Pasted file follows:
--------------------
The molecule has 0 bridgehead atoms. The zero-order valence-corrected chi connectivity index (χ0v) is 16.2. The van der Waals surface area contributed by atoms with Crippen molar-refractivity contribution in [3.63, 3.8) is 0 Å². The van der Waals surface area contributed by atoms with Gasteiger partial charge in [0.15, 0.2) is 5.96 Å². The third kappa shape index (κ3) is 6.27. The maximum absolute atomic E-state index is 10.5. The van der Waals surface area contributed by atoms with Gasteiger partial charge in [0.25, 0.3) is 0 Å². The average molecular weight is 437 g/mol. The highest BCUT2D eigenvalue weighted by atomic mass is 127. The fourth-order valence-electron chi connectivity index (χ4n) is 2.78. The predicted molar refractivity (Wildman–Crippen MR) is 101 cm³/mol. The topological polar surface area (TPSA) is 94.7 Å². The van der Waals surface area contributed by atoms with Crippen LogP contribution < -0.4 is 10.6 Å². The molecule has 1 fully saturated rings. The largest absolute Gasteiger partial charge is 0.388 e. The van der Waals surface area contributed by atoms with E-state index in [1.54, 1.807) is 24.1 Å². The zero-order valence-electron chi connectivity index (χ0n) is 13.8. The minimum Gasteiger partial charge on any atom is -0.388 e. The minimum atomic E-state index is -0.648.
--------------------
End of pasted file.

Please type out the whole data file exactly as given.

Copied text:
The molecule has 0 bridgehead atoms. The zero-order valence-corrected chi connectivity index (χ0v) is 16.2. The van der Waals surface area contributed by atoms with Crippen molar-refractivity contribution in [3.63, 3.8) is 0 Å². The van der Waals surface area contributed by atoms with Gasteiger partial charge in [0.15, 0.2) is 5.96 Å². The third kappa shape index (κ3) is 6.27. The maximum absolute atomic E-state index is 10.5. The van der Waals surface area contributed by atoms with Gasteiger partial charge in [0.25, 0.3) is 0 Å². The average molecular weight is 437 g/mol. The highest BCUT2D eigenvalue weighted by atomic mass is 127. The fourth-order valence-electron chi connectivity index (χ4n) is 2.78. The predicted molar refractivity (Wildman–Crippen MR) is 101 cm³/mol. The topological polar surface area (TPSA) is 94.7 Å². The van der Waals surface area contributed by atoms with Crippen LogP contribution < -0.4 is 10.6 Å². The molecule has 1 fully saturated rings. The largest absolute Gasteiger partial charge is 0.388 e. The van der Waals surface area contributed by atoms with E-state index in [1.54, 1.807) is 24.1 Å². The zero-order valence-electron chi connectivity index (χ0n) is 13.8. The minimum Gasteiger partial charge on any atom is -0.388 e. The minimum atomic E-state index is -0.648.